The proposed budget would substantially increase income assistance to poor families with children over the next three years. This is a positive step that would help parents in deep poverty provide a more stable environment for their children. It is an important move because benefits in DC’s TANF program have remained flat for the last five years in the midst of the city’s rapidly rising housing costs.
Yet nearly all of the proposed increase would have to wait until FY 2017 – more than two years from now – with only modest increases in 2015 and 2016. It would be better to implement the increase evenly over the next three years, including a notable increase in FY 2015 to provide families with immediate assistance.
DC’s Temporary Assistance to Needy Families program provides just $428 a month for a family of three, bringing families to just 26 percent of the poverty line (see Figure 1). Even counting SNAP benefits (food stamps), families have income of only 59 percent of the federal poverty line. This threatens the future success of the one-third of DC children living on TANF assistance. New neuroscience research shows that poor children are more likely to suffer from “toxic stress” that disrupts the development of the brain, leading to lifelong negative impacts.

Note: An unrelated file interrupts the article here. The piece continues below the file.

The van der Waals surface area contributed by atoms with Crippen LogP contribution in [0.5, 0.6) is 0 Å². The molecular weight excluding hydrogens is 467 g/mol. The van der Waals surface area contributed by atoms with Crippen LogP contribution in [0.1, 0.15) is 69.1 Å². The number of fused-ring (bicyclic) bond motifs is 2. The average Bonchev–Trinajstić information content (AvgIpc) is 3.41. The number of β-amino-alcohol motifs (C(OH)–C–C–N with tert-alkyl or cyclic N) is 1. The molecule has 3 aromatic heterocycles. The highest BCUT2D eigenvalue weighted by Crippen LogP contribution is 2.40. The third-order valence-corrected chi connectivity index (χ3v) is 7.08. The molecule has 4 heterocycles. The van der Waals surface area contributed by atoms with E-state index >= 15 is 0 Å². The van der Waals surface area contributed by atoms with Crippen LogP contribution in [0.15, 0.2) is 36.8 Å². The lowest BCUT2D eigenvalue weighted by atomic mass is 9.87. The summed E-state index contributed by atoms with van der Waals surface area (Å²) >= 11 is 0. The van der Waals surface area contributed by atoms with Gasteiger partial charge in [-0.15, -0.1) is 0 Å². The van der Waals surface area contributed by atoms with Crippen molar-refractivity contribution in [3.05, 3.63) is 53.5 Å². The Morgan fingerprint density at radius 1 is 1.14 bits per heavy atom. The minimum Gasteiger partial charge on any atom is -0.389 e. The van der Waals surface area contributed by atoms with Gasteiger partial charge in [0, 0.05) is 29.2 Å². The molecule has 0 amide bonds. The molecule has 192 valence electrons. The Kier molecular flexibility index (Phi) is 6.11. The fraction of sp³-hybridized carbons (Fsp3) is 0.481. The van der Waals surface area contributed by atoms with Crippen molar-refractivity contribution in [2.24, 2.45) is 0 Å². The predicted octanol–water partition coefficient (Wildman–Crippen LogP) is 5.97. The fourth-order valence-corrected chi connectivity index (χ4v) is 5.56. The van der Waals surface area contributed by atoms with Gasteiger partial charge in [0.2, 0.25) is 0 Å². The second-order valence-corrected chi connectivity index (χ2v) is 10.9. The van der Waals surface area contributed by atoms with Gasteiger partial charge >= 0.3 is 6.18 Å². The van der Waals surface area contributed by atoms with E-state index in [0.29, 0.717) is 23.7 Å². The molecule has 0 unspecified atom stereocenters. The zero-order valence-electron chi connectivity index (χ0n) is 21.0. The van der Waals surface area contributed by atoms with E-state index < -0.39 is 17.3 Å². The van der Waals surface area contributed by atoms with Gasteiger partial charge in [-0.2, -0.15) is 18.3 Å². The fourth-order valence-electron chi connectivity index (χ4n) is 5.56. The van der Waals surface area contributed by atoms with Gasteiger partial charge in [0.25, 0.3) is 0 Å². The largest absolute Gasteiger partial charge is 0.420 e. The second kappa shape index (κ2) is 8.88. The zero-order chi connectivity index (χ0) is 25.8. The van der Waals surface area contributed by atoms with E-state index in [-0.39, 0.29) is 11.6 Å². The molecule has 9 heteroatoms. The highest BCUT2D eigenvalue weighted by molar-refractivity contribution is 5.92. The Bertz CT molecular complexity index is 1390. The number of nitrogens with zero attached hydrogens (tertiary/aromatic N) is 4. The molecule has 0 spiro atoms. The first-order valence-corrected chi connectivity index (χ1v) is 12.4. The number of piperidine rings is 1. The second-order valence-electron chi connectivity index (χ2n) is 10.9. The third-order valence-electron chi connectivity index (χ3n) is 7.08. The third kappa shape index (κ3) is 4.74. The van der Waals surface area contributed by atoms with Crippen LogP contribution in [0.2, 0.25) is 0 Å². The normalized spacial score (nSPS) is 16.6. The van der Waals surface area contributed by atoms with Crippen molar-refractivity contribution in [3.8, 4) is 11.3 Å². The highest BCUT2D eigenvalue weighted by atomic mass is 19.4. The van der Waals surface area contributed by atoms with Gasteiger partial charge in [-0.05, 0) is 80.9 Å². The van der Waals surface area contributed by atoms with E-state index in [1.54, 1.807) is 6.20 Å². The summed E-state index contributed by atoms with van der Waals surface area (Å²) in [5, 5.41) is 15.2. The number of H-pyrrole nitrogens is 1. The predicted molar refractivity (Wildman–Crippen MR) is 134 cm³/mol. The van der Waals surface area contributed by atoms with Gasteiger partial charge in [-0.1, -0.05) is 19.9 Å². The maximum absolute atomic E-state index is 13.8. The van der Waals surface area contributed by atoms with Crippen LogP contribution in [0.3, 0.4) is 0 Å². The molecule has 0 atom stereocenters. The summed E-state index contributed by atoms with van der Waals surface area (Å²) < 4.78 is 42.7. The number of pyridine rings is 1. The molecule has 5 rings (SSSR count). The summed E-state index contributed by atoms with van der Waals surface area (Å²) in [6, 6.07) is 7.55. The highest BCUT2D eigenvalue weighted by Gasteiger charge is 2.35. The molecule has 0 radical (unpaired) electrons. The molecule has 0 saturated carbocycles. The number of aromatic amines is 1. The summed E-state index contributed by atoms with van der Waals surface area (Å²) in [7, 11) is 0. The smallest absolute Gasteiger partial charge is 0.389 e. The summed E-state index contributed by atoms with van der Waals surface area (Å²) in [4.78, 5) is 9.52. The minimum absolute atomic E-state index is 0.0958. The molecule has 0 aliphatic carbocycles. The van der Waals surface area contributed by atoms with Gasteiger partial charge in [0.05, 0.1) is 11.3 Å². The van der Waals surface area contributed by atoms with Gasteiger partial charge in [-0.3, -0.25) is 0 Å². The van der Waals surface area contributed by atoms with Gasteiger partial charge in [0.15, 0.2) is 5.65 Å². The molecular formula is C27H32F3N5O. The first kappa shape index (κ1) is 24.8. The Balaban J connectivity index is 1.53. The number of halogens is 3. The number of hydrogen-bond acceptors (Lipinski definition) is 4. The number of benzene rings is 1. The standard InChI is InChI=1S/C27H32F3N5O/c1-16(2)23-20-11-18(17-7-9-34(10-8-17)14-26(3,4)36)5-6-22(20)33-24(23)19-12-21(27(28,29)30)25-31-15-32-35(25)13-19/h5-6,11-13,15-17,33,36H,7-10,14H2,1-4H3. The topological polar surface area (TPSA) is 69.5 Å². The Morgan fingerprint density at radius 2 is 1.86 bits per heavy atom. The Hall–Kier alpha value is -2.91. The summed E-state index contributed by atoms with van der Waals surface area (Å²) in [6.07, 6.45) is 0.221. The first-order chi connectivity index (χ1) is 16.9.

Children in poverty:
- score lower on tests of cognitive skills;
- have more behavior problems;
- are more likely to have a child at a young age;
- are more likely to drop out of high school;
- are more likely to be poor as adults.
Under the mayor’s budget proposal, a family of three will receive $438 in FY 2015, $449 in FY 2016, and then jump to $655 in FY 2017. This would put DC’s benefits in line with benefits in other high-cost jurisdictions such as Boston ($618), Los Angeles ($638), and New York City ($789).
But given the clear inadequacy of the District’s current benefits and the continuing disappearance of low-cost housing, the District should implement the increase evenly over FYs 2015 through 2017 rather than waiting more than two years for the bulk if the increase. This would mean raising benefits to about $500 per month in 2015, which is consistent with legislation introduced last year to raise benefits 15 percent. This would allow the District to get an immediate start to improve family stability, reduce the negative effects of poverty and help ensure a brighter future for DC’s kids.
The Value of TANF Cash Benefits Continued to Erode in 2012 by Ife Finch and Liz Schott, Center on Budget and Policy Priorities. March 2013. www.cbpp.org/files/3-28-13tanf.pdf
 The Long Reach of Early Childhood Poverty: Pathways and Impacts: Q&As with Drs. Greg Duncan, Katherine Magnuson, Tom Boyce and Jack Shonkoff. Harvard University’s Center on Child Development developingchild.harvard.edu/index.php/download_file/-/view/623/
 The Foreseeable Harm from Governor Brown’s Proposal to Reduce CalWorks Grants for Children by Michael Herald and Jessica Bartholow. March 2011.